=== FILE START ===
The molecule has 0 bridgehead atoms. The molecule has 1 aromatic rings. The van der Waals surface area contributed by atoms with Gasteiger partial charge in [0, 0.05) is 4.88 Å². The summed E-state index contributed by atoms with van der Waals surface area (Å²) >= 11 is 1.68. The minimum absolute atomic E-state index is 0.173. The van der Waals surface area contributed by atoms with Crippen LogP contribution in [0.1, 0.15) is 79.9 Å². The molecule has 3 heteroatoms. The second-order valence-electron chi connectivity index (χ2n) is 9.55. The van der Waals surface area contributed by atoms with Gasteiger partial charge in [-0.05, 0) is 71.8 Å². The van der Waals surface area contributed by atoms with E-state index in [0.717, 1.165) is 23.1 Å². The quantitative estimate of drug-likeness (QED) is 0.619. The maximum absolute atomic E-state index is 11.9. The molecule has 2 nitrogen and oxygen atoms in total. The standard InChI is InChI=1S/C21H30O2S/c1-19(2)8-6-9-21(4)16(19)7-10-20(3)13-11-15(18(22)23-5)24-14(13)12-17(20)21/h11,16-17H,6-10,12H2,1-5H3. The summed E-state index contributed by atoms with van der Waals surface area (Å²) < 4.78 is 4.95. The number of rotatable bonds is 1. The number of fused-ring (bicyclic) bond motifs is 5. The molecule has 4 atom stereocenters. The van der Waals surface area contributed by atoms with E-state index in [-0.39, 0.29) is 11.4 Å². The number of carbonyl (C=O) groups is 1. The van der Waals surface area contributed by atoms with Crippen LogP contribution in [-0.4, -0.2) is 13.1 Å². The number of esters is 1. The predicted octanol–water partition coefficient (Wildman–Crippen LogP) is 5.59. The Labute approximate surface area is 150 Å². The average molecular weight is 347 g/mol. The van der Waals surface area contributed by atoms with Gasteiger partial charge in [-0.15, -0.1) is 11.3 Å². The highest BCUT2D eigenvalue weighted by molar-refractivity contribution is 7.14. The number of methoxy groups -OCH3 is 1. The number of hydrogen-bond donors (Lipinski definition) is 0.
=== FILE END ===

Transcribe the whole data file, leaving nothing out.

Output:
The molecule has 0 bridgehead atoms. The molecule has 1 aromatic rings. The van der Waals surface area contributed by atoms with Gasteiger partial charge in [0, 0.05) is 4.88 Å². The summed E-state index contributed by atoms with van der Waals surface area (Å²) >= 11 is 1.68. The minimum absolute atomic E-state index is 0.173. The van der Waals surface area contributed by atoms with Crippen LogP contribution in [0.1, 0.15) is 79.9 Å². The molecule has 3 heteroatoms. The second-order valence-electron chi connectivity index (χ2n) is 9.55. The van der Waals surface area contributed by atoms with Gasteiger partial charge in [-0.05, 0) is 71.8 Å². The van der Waals surface area contributed by atoms with E-state index in [0.717, 1.165) is 23.1 Å². The quantitative estimate of drug-likeness (QED) is 0.619. The maximum absolute atomic E-state index is 11.9. The molecule has 2 nitrogen and oxygen atoms in total. The standard InChI is InChI=1S/C21H30O2S/c1-19(2)8-6-9-21(4)16(19)7-10-20(3)13-11-15(18(22)23-5)24-14(13)12-17(20)21/h11,16-17H,6-10,12H2,1-5H3. The summed E-state index contributed by atoms with van der Waals surface area (Å²) < 4.78 is 4.95. The number of rotatable bonds is 1. The number of fused-ring (bicyclic) bond motifs is 5. The molecule has 4 atom stereocenters. The van der Waals surface area contributed by atoms with E-state index in [-0.39, 0.29) is 11.4 Å². The number of carbonyl (C=O) groups is 1. The van der Waals surface area contributed by atoms with Crippen LogP contribution in [-0.4, -0.2) is 13.1 Å². The number of esters is 1. The predicted octanol–water partition coefficient (Wildman–Crippen LogP) is 5.59. The Labute approximate surface area is 150 Å². The average molecular weight is 347 g/mol. The van der Waals surface area contributed by atoms with Gasteiger partial charge in [-0.15, -0.1) is 11.3 Å². The highest BCUT2D eigenvalue weighted by molar-refractivity contribution is 7.14. The number of methoxy groups -OCH3 is 1. The number of hydrogen-bond donors (Lipinski definition) is 0.